Both Lincoln and Peterborough create shooting opportunities that leave a clear path between the attacking player and the goalkeeper around 30% of the time and one opposing player a little less frequently (27%). What this means is that they are setting up shooting opportunities from which the attacking player has only the goalkeeper to beat roughly 30% of the time.

Portsmouth create shooting opportunities with a clear path to the goal less often (19%) and Sunderland do this least often of all with 16%. This tells us the Portsmouth, and especially Sunderland, are setting up far fewer chances of the type enjoyed by Lincoln and Peterborough.

The approximate probabilities of getting a shot on target and of scoring a goal at the various PBB&G counts are shown in the table below.

Approximate shot on target and goal probabilities

From these probabilities, it is possible to calculate an estimate of the number of shots on target - as well as the number of goals - each side should have expected to get by this stage of the season. The results are provided in the next two tables, starting with expected and actual shots on target and then expected and actual goals. (Note, expected goals is the number of goals predicted by the probabilities and is not to be confused with xG).

Estimated and actual shots on target

Estimated and actual goals

Pleasingly for our analysis – though clearly not for Sunderland’s chances of automatic promotion – the estimates are good. Sunderland are performing about as well as can be expected given the characteristics of the chances they are creating. In fact, they are scoring a little more often than they might.

As far as I can gather, the most commonly used xG is that of Wyscout, and I believe it is their numbers being referenced by Parkinson. Wyscout’s website states that they generate xG from the following:

  • Location of the shot
  • Location of the assist
  • Foot or head
  • Assist type
  • Was there a dribble of a field player or a goalkeeper immediately before the shot?
  • Is it coming from a set piece?
  • Was the shot a counterattack or did it happen in a transition?
  • Tagger’s assessment of the danger of the shot

The last bullet is key. There is an element of ‘how tricky was the chance to finish’, albeit subjective, built into the numbers. What we have uncovered above suggests the assessment could be improved, however.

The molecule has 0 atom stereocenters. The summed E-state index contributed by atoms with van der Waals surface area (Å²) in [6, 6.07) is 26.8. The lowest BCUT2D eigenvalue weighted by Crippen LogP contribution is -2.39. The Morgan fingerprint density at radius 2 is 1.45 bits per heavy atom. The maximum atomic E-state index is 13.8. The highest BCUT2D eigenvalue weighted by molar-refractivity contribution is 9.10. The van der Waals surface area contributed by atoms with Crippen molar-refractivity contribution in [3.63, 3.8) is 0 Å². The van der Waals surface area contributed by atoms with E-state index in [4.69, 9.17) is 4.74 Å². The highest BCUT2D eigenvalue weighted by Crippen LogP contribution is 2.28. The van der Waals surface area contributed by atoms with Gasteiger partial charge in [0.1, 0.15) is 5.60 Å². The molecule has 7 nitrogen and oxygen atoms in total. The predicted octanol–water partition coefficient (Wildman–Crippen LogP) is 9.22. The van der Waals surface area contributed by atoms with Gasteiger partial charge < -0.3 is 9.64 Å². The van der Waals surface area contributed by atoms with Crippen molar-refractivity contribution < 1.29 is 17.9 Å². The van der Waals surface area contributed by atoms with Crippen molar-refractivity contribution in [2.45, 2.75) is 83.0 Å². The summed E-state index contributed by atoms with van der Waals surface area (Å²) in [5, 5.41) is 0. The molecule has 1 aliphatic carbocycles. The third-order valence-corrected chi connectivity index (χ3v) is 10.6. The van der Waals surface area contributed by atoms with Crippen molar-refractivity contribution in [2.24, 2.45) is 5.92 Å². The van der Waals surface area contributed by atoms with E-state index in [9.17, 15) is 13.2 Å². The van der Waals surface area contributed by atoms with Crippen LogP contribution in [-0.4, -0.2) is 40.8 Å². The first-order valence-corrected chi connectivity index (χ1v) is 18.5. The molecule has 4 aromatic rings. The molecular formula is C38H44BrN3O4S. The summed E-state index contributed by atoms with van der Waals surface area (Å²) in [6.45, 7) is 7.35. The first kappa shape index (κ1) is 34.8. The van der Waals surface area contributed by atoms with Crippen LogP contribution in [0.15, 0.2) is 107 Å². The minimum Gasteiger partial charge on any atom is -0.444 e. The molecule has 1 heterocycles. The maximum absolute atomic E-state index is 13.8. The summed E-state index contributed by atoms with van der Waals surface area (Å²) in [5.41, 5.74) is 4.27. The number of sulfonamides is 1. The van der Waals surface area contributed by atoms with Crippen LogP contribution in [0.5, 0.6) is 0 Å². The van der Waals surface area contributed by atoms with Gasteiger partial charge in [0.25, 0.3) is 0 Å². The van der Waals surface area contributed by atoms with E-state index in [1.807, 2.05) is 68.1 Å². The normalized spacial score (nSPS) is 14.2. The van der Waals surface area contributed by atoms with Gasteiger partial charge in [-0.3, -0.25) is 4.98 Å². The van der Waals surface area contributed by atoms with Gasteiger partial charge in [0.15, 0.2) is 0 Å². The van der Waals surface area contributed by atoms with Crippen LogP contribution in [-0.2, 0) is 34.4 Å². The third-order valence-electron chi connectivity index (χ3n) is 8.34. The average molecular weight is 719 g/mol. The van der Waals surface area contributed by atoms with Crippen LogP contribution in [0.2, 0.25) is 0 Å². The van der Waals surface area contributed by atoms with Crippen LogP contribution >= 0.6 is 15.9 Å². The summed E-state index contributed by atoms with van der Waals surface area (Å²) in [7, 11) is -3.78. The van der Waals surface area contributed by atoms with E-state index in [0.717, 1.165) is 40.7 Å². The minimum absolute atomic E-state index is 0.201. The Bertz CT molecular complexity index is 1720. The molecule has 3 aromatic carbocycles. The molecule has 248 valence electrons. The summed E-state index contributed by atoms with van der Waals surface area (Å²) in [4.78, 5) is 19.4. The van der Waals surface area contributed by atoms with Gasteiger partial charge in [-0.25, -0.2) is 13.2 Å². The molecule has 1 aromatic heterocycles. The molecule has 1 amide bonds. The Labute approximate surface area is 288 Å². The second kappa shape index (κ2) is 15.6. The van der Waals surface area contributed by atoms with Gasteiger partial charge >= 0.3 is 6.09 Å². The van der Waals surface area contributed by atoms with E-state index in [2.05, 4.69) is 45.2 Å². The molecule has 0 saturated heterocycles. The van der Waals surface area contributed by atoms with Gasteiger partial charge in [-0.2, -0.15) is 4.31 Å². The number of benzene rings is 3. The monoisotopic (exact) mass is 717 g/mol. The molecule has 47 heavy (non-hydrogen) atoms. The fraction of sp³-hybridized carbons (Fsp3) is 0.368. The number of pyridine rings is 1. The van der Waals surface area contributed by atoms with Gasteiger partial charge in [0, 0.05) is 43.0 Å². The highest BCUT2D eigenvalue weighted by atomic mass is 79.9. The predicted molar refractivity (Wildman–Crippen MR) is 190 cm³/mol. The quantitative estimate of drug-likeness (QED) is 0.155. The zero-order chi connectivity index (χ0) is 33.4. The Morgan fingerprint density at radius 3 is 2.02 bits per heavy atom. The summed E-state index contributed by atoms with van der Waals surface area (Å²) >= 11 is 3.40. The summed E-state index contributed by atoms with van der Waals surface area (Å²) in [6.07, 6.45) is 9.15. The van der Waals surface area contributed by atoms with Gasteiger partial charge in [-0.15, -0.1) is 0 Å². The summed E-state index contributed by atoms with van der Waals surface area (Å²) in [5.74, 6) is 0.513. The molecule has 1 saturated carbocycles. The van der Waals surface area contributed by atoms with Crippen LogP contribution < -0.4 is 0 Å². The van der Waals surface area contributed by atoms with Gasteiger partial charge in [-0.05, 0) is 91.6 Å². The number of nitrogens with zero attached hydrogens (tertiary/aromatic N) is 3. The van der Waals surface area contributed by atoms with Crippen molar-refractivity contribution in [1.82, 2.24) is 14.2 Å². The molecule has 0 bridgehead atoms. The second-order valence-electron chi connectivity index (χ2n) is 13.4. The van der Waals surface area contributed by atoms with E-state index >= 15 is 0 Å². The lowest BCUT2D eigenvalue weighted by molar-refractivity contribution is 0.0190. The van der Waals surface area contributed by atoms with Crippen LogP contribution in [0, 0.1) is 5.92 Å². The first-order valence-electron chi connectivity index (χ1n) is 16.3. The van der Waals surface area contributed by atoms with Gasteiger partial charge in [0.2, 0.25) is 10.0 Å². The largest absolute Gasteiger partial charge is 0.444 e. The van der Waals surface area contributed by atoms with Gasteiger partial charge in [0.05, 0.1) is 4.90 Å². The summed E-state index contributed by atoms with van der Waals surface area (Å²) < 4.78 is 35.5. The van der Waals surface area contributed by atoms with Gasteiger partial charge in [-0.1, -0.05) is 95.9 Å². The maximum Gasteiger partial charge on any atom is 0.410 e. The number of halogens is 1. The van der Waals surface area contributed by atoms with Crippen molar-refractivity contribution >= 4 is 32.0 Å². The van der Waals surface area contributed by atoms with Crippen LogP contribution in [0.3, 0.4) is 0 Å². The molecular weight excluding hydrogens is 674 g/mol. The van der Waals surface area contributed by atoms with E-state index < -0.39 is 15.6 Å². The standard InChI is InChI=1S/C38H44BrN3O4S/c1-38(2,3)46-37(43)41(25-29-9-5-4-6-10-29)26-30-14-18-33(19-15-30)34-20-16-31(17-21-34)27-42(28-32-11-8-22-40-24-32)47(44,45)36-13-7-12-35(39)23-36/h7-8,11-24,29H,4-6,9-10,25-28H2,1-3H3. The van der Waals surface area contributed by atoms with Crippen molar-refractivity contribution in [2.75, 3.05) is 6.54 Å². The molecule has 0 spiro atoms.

But there is another factor I have intentionally ignored up to this point. Penalty kicks!

For each penalty, the side in question is awarded a goal probability (xG) of 0.76. The four sides we have looked at have therefore picked up the following values of xGf from just penalties this season:

  • Lincoln: 4.56 xGf from six penalties.
  • Peterborough: 1.52 xGf from two penalties.
  • Portsmouth: 2.28 xGf from three penalties.
  • Sunderland: 3.04 xGf from four penalties.

If these penalty kick generated xGf values are removed from consideration, the impact on xGf per game for the season is as follows:

  • Lincoln: 1.76 xGf becomes 1.35 xGf.
  • Peterborough: 1.59 xGf becomes 1.46 xGf.
  • Portsmouth: 1.63 xGf becomes 1.42 xGf.
  • Sunderland: 1.83 xGf becomes 1.55 xGf.

Sunderland still come out on top, even with penalties taken out of consideration.

Whatever xGf says (and I am increasingly losing faith in it as a tool), Sunderland are getting roughly the expected number of shots on target. And they are also getting about the expected number of goals.

Rather than exclusively being an issue of finishing - although that is undoubtedly a factor - the low shots on target and resultant goal returns are more a product of the poor quality of the chances being created.

If Sunderland could find a way to increase the frequency with which the attacking players have a clear path to the goal, this season could look very different. But to achieve such a thing would require a different approach that called upon a combination of pace, dribbling skill and intelligent passing.

As things stand, the chances are falling to largely isolated and often static forward players who are impeded by an average of 2.20 players between them and the goalkeeper when the shot is attempted.

It’s hard to see how this can be improved given the relatively low frequency of our attacks (compared to Portsmouth) and the difficulty of the chances being created (compared to Peterborough and Lincoln).

A rethink is needed.